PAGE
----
Being connected isn’t just about you and building your numbers. It’s about both parties, and sometimes it’s about a 3rd party. Cultivating connections takes time and effort.  It also takes maintenance.  While it is great to have a contact that you can benefit from, it’s just as good to have a contact that someone ELSE can benefit from.
A good network is not static; it is living, breathing, and dynamic.  The thing to remember is not the number of connections, it’s the people behind those numbers.  People change jobs, volunteer for different organizations, relocate, marry, and connect with others.  Keeping up with the moving parts within your network takes dedication.  Utilizing that network to benefit others is a key trait of a successful connector.
Sure, you can build a giant network of numbers, but unless it is effective, it’s just a collection of names.
I prefer to look at my network not as the whole, but as the people it is comprised of.  It is about who I’m connected to, and HOW we’re connected.  Why did we invite each other?  What do we have in common?  Who else in my network can benefit from this?
I use my network for several things.  It is a great resource for volunteers, donors, and potential Board Members for the non-profit organizations that I’m affiliated with.  I use my network to build my business, and to help others grow theirs.  I also use my network to help people find new jobs or connect with new organizations.  I maintain my network by bringing these people together socially.  Sending an email may be an efficient way to communicate during a busy workday, but spending time getting to know people is what makes it all work.  Finally, my network uses me.  This is the best part about having an active network, it’s not just yours, it’s ours.  I’m not just cultivating a network, I’m a member of it.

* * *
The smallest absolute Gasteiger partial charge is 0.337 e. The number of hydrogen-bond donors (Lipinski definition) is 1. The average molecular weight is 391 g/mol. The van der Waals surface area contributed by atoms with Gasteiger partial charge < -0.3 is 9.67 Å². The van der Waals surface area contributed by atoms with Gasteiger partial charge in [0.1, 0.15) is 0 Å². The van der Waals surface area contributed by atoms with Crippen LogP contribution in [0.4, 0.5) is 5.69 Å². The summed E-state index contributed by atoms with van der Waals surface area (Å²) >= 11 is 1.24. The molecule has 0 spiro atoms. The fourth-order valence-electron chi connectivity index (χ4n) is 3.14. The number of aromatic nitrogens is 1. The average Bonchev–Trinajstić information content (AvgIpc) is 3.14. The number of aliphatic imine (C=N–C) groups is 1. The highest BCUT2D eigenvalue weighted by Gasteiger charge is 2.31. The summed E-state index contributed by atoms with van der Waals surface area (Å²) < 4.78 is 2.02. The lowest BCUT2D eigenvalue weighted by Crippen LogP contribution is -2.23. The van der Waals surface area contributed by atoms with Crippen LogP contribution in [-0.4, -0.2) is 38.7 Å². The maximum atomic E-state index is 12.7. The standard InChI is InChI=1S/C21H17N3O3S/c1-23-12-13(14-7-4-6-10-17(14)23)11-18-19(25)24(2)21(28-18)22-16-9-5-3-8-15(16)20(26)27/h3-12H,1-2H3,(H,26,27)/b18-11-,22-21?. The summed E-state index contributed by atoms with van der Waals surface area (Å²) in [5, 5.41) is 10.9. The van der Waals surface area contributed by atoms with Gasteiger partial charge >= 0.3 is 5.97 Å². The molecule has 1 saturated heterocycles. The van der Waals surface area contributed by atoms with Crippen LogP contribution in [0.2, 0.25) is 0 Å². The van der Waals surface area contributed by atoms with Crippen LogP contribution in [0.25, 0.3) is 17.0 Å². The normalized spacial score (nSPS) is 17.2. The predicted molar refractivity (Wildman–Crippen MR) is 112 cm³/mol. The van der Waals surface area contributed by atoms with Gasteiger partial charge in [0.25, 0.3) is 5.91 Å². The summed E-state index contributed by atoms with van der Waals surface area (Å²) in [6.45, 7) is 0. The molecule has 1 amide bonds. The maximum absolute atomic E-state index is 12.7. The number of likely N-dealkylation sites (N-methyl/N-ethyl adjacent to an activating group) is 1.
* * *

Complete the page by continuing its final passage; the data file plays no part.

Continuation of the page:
I am always meeting new people, and open to new connections.  When I do, it’s not about ‘what can this person do for me’, but ‘how can I, my network, and this person benefit from one another’.  Sometimes, maybe most times, the answer isn’t immediately apparent.   The willingness to take time, to learn, to relate, and to help is what makes it all worthwhile.
So don’t hesitate to connect with someone new.  Just be sure to do it for all the right reasons.
You’ll reap the rewards of putting work into your network.

I Support Community Volunteer Engagement – Getting it Right

Doing it Right – Volunteer Engagement
For many non-profits, engaging volunteers is a difficult task.  Sure, there are opportunities to be involved, but true engagement remains elusive.   One organization I know is doing it right.
I am fortunate to be involved with I Support Community.  Through them, I had two incredible experiences last month.  The first came from meeting another volunteer, the other from being moved by a video story they produced.